Skip to main content

3 Ways to Improve Your Retail Bottom Line with Sustainability

Last week the Retail Industry Leaders Association had their annual environmental sustainability conference in San Diego. The conference was excellent and there were some really great sessions from leading brands, retailers and service providers. We heard an update from Walmart and Best Buy on the progress of the Sustainability Consortium, and through presentations and individual conversations with attendees, learned about many of the challenges retailers are facing.

Nearly every retailer has begun doing something in terms of improving their sustainability. Generally, they include efforts around their store footprint and the built environment: reduce waste, energy, greenhouse gas emissions, etc …  And while these early efforts should be commended, most activity to date is centered on large visions that will take five or 10 years before a verdict is in on their success.

There are many things retailers can do now that will lead to quick wins in terms of reducing their footprint, engaging employees and their organization in sustainability and demonstrating how sustainability can be used to improve financial performance.

One major challenge retail sustainability executives face is that they need to get buy-in from other parts of their organization in order to make anything happen. And in an increasingly competitive market, buy-in for sustainability activities will not occur unless you can show results that cut costs or increase revenue. As such, here are three ways to integrate sustainability for retailers that will not only improve environmental performance, but also financial performance.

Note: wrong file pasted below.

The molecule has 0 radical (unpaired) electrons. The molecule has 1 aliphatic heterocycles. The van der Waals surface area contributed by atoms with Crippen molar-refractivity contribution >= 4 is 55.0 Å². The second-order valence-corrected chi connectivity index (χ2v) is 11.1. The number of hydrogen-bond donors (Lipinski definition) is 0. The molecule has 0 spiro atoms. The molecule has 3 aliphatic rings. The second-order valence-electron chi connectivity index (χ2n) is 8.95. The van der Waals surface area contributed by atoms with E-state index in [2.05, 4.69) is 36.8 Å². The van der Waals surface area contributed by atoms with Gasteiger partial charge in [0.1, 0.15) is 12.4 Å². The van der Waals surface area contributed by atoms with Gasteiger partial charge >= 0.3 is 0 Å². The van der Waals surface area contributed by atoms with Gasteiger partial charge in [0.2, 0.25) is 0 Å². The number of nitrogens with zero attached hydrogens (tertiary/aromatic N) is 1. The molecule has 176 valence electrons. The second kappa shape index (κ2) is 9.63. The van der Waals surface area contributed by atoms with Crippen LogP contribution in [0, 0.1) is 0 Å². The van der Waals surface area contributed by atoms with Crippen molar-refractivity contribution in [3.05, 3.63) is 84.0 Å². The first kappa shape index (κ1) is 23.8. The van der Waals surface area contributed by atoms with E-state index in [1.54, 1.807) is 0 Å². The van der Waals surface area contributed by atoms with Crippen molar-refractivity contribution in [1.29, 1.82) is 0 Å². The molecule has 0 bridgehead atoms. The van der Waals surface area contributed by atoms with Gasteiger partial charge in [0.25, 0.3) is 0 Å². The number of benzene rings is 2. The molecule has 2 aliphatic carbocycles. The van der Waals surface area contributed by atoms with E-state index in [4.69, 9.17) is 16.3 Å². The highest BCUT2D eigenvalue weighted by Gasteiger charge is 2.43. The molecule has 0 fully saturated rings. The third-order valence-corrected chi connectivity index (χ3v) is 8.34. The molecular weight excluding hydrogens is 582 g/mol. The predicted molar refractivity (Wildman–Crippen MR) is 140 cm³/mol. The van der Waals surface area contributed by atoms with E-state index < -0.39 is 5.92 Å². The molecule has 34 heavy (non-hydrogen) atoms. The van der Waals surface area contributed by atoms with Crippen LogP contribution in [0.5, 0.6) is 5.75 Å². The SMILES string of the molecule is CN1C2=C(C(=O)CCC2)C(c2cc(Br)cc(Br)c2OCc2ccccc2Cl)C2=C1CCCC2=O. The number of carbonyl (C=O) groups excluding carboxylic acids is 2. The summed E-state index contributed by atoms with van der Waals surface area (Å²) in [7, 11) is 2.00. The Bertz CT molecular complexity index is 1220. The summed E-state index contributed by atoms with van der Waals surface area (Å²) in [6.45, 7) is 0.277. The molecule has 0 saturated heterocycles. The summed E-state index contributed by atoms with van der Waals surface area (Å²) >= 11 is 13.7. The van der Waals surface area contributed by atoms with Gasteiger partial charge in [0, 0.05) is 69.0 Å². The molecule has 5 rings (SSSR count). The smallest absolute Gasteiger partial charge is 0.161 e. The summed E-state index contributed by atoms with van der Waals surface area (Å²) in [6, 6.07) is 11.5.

1.  Integrate Sustainability for Your Buyers

While a large part of a retailer's footprint is the built environment, arguably an even larger part is the millions of products they sell every day. So what better way to impact sustainability within the retail environment than to focus on the products that are going on store shelves? A key starting point is to identify just a few critical sustainability hotspots within product categories and educate the buyers about these sustainability issues so that they can talk to their vendors about them.

However, the key to integrating sustainability into the buying organization is not to solely tout the sustainability impacts this will have, as the results are likely to be largely intangible. Moreover, the buyers are already extremely preoccupied with reducing costs, improving quality, and ensuring availability.  The key is to tie sustainability to the goals that buyers already have and to show how incorporating sustainability can actually help them achieve their goals. For instance, strategies such as packaging reductions or developing more concentrated product formulations can help reduce costs and staying on top of consumer risk factors like heavy metals in toys and jewelry, BPA in plastics or melamine in food can help reduce risk of lost category sales.

2.  Communicate About Sustainability with Your Customers